By Sonja Ryst If you're feeling wary about inflation right now, take heed. After hurricanes Katrina and Rita blew energy prices beyond sky-high, the U.S. Labor Dept. said on Oct. 18 that wholesale prices climbed 1.9% in September, their largest month-to-month increase in 15 years. The rise in the producer price index followed a 0.6% increase in August.
So how much will inflation dog the economy during the coming months? Peter Cardillo, chief strategist at Port Washington (N.Y.) investment brokerage SW Bach, says the inflation that has been creeping into the system for the past six to eight months remains a problem -- but only in the short term. He's forecasting that annualized inflation will decline from around 3.5% this year to 2.75% by the end of 2006. "It's quite obvious that the Fed is on top of it," Cardillo says.
The Federal Reserve has hiked lending rates 11 times since 2004, in an effort to discourage people from the borrowing that can contribute to inflation. Meanwhile, prices have already risen for months along with the cost of energy, which took the spotlight after the recent storms hit. Excluding food and energy-related costs, prices rose only 0.3% in September, following no change in August, according to the Labor Dept. (see BW Online, 10/20/05, "How to Ease Inflation's Squeeze").
In an environment such as this, what do the experts say you should do with your investment portfolio? Nothing is certain, says Barry Ritholtz, chief market strategist at investment firm Maxim Group in New York. "I'm a big believer that forecasts are silly, and nobody knows what's going to happen, and that everything is a gross oversimplification."
Still, Ritholtz and other suggest a few options if you fear that inflation will eat away at your nest egg.
Run and Hide: Ritholtz moved about half of his personal retirement money into cash accounts right after Hurricane Katrina. If you own shares that have performed well for the past 6 to 24 months and you're concerned about what happens in 2006, Ritholtz says you might consider halving your exposure to those companies by December. Then you can wait for an opportunity to buy them back for less at some later date.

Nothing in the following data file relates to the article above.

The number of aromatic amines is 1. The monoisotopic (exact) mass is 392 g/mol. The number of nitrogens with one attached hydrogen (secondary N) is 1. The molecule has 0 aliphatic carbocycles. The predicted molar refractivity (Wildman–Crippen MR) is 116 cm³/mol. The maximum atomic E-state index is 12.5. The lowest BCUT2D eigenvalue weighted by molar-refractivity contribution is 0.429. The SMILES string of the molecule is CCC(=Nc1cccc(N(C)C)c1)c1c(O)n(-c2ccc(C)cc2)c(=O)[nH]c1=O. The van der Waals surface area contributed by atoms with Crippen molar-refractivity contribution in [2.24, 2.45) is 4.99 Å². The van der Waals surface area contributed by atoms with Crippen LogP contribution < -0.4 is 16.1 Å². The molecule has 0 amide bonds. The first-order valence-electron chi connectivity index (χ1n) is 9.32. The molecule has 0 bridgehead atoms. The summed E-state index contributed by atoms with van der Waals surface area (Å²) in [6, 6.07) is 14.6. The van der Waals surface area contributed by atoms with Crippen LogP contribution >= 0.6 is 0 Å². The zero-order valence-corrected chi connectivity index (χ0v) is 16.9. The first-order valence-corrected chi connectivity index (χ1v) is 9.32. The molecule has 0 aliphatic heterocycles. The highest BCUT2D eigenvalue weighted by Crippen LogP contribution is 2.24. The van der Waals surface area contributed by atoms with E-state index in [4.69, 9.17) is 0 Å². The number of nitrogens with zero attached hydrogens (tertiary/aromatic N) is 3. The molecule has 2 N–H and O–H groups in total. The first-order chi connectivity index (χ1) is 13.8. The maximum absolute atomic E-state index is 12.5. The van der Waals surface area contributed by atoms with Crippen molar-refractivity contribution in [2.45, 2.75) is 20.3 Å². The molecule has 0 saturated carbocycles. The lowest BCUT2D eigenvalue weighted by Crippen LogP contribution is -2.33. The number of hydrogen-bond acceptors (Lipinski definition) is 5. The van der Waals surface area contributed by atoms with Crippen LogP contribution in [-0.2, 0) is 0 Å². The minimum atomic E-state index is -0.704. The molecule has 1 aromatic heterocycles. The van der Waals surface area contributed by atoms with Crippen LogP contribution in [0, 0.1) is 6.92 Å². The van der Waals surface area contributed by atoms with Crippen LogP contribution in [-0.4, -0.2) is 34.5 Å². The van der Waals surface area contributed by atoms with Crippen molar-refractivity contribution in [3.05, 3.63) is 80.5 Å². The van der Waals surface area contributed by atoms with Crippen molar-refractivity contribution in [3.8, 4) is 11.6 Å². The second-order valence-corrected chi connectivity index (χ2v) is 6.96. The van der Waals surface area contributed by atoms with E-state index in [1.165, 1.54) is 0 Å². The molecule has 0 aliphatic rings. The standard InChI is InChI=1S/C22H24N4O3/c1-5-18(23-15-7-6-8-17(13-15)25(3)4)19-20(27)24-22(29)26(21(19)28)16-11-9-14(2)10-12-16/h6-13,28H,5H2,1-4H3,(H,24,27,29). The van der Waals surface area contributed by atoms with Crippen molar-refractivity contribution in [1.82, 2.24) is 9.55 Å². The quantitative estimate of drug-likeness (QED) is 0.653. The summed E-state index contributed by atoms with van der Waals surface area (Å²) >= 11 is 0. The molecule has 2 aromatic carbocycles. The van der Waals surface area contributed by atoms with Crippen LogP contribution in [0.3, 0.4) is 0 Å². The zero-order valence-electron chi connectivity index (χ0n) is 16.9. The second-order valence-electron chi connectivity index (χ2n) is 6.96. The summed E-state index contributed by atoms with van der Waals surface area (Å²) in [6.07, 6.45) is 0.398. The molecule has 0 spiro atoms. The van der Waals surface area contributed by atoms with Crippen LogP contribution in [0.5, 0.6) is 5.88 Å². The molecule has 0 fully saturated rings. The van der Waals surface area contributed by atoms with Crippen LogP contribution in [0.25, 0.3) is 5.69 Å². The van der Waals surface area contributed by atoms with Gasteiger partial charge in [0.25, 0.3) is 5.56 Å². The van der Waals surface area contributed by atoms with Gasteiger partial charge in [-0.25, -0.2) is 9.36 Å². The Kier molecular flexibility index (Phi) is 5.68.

Go Overseas: Ritholtz says he likes investments in foreign countries whose governments have strong credit ratings (which makes them defensive bets) and whose economies include growing natural resources or industrial manufacturing industries. As examples, he cited the iShares MSCI South Korea Index Fund (EWY) and the iShares MSCI Taiwan Index (EWT), which track those countries' local markets. (For more on foreign investments, see BW, 10/24/05, "Europe's Hot Growth Companies" and "The Best Asian Performers").
Take Some TIPS: Barclays Capital is among those who sell Treasury inflation-protected securities, or TIPS. The firm's inflation strategist, Michael Pond, says if an investor is expecting higher inflation, then it's implied that the TIPS should appear attractive. "It's as simple as that," Pond says.
A 10-year Treasury bond currently trades for a yield of about 4.45%, while the comparable TIP pays a significantly lower yield of 1.90%. However, the principal on the TIPS bond is adjusted for inflation, based on the consumer price index. You can get lots of information about TIPS from the Treasury Dept.'s Web site.
Chase the Gold: As of late September, Joe Battipaglia, chief investment officer at full-service brokerage Ryan Beck & Co. in Florham Park, N.J., has been recommending that investors allocate from 5% to 15% of their portfolios to gold, up from 3% to 9% earlier. "Demand for gold is rising in India and China as a function of their economic development," Battipaglia says.
But December gold futures prices are trading at around $470.80, near 17-year highs. How much higher can this stuff go? Battipaglia points out that the record high for gold was about $800 an ounce back in the late 1970s and early 1980s, when mortgage rates were in double digits. Plus, he says, the pundits are battling about whether inflation will strain the U.S. economy and bond markets (see BW Online, 9/21/05, "Gold's Deceptive Glitter"). "Typically, when those things occur, gold gains more luster," he adds. Indeed, it already has some.
Ryst is a reporter for BusinessWeek Online in New York